Art historian Erwin Panofsky famously described this work as Dürer's "spiritual self-portrait", a reflection of the artist's own melancholia or depression. In the Renaissance, melancholy was also believed to be closely linked to creative genius. The many objects depicted in the engraving underpin the notion that they were employed by Dürer to express his own artistic state of mind. The carelessly scattered and unused tools symbolize geometry, one of the seven liberal arts and likely the most significant to Dürer as an engraver, and the failure to utilize them. The hourglass, a well-known symbol for the transience of life, the ladder with no clear beginning or end, and the empty scales speak of apathy and aimlessness. The polyhedron seems to play on the famous Renaissance artistic concept of linear perspective, throwing it into confusion.
Both the personification of Melancholia and the putto have wings, but are firmly grounded on earth, their thoughts too heavy to let them fly. Even the dog seems too thin and weak to get up. The image radiates defeat and paralysis, chaos and helplessness. The obvious skill with which this engraving was executed, however, stands in sharp contrast to the artistic ineptitude the painting symbolizes and this work established Dürer as one of the greatest engravers of his time.
Engraving - The Metropolitan Museum of Art, New York
Ever since its first publication in 1515, Dürer's Rhinoceros has remained one of his most popular artworks. The woodcut shows the artist's interpretation of an Indian Rhinoceros depicted from the side standing on a small patch of soil. The date, the title RHINOCERUS, and Dürer's monogram signature are located above the animal's head on the right. An inscription on the top reads in translation: 'On 1 May 1513 [this should read 1515] was brought from India to the great and powerful king Emanuel of Portugal at Lisbon a live animal called a rhinoceros. His form is here represented. It has the color of a speckled tortoise and it is covered with thick scales. It is like an elephant in size, but lower on its legs and almost invulnerable. It has a strong sharp horn on its nose which it sharpens on stones. The stupid animal is the elephant's deadly enemy. The elephant is very frightened of it as, when they meet, it runs with its head down between its front legs and gores the stomach of the elephant and throttles it, and the elephant cannot fend it off. Because the animal is so well armed, there is nothing that the elephant can do to it. It is also said that the rhinoceros is fast, lively and cunning.'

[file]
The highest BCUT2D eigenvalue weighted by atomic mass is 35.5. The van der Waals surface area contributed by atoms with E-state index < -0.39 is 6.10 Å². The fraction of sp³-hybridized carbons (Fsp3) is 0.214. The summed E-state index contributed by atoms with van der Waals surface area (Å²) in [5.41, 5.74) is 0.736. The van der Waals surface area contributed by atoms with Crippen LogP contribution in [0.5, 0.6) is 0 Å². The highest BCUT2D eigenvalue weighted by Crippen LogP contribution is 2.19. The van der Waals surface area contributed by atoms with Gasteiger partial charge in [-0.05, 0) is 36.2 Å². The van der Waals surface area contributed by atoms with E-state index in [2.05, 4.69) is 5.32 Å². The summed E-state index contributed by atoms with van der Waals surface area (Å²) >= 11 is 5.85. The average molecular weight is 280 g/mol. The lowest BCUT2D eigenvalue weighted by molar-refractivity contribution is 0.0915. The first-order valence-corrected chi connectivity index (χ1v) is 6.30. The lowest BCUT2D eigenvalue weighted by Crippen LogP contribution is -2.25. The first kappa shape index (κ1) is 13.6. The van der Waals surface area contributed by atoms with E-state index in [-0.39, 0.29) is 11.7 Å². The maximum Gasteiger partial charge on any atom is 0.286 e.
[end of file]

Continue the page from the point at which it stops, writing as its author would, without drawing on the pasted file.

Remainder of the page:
The rhinoceros depicted in the work was a gift from Sultan Muzafar II of Gujarat to the governor of Portuguese India. The latter sent it to King Manuel I in Lisbon, who in turn gifted in to Pope Leo X in Rome. The animal was loaded onto a ship but, after a brief stop at Marseille where it was admired by King Francis I of France, the rhinoceros drowned when the ship sank in a storm.
Dürer never got the chance to see the animal himself. Its appearance was only available to him through written accounts and it is no surprise that Dürer's work does not show a realistic representation of a rhinoceros. The animal is shown with thick plates that resemble a suit of armor. The surface is covered in a pattern of circular marks. In addition to the horn on its nose, there is a second horn between its shoulders. Its legs are scaly, almost like that of a reptile.
As the first rhinoceros to arrive in Europe alive since the third century ACE, the emergence of this almost mythical creature was seen in the context of the Renaissance as part of a rediscovery of antiquity and roused huge interest. Dürer's woodcut depiction of the animal became popular throughout Europe. Choosing the woodcut technique over the more laborious and cost-intensive copper engraving allowed for a quicker and easier reproduction.